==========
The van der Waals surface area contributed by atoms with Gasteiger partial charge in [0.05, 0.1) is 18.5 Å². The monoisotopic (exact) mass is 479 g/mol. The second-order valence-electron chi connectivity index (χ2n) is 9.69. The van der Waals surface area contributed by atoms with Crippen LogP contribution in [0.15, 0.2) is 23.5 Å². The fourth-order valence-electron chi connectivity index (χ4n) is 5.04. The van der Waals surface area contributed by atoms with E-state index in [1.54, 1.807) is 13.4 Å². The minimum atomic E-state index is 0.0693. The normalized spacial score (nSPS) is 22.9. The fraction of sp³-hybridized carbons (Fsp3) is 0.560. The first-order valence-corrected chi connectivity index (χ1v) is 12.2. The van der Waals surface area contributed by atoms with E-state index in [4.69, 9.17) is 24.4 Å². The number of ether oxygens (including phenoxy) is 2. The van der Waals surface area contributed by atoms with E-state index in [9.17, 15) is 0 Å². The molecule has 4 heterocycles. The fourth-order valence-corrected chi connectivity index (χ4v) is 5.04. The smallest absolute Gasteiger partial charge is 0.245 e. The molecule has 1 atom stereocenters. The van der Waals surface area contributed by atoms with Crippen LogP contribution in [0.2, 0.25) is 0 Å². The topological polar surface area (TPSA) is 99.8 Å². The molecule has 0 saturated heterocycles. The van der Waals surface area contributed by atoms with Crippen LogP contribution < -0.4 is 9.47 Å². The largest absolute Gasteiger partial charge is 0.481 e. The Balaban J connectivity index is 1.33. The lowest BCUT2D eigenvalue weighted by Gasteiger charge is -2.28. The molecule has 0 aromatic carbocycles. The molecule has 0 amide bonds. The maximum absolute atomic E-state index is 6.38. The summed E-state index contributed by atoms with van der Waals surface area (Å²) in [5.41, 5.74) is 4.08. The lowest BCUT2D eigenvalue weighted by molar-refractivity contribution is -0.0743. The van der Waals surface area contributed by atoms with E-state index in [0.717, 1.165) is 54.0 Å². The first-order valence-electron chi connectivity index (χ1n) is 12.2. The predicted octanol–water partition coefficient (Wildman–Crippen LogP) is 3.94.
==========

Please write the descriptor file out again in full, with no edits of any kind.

The van der Waals surface area contributed by atoms with Gasteiger partial charge in [0.05, 0.1) is 18.5 Å². The monoisotopic (exact) mass is 479 g/mol. The second-order valence-electron chi connectivity index (χ2n) is 9.69. The van der Waals surface area contributed by atoms with Crippen LogP contribution in [0.15, 0.2) is 23.5 Å². The fourth-order valence-electron chi connectivity index (χ4n) is 5.04. The van der Waals surface area contributed by atoms with E-state index in [1.54, 1.807) is 13.4 Å². The minimum atomic E-state index is 0.0693. The normalized spacial score (nSPS) is 22.9. The fraction of sp³-hybridized carbons (Fsp3) is 0.560. The first-order valence-corrected chi connectivity index (χ1v) is 12.2. The van der Waals surface area contributed by atoms with E-state index in [4.69, 9.17) is 24.4 Å². The number of ether oxygens (including phenoxy) is 2. The van der Waals surface area contributed by atoms with E-state index in [9.17, 15) is 0 Å². The molecule has 4 heterocycles. The fourth-order valence-corrected chi connectivity index (χ4v) is 5.04. The smallest absolute Gasteiger partial charge is 0.245 e. The molecule has 1 atom stereocenters. The van der Waals surface area contributed by atoms with Crippen LogP contribution in [0.2, 0.25) is 0 Å². The topological polar surface area (TPSA) is 99.8 Å². The molecule has 0 saturated heterocycles. The van der Waals surface area contributed by atoms with Crippen LogP contribution < -0.4 is 9.47 Å². The largest absolute Gasteiger partial charge is 0.481 e. The Balaban J connectivity index is 1.33. The lowest BCUT2D eigenvalue weighted by Gasteiger charge is -2.28. The molecule has 0 aromatic carbocycles. The molecule has 0 amide bonds. The maximum absolute atomic E-state index is 6.38. The summed E-state index contributed by atoms with van der Waals surface area (Å²) in [5.41, 5.74) is 4.08. The lowest BCUT2D eigenvalue weighted by molar-refractivity contribution is -0.0743. The van der Waals surface area contributed by atoms with E-state index in [0.717, 1.165) is 54.0 Å². The first-order valence-electron chi connectivity index (χ1n) is 12.2. The predicted octanol–water partition coefficient (Wildman–Crippen LogP) is 3.94.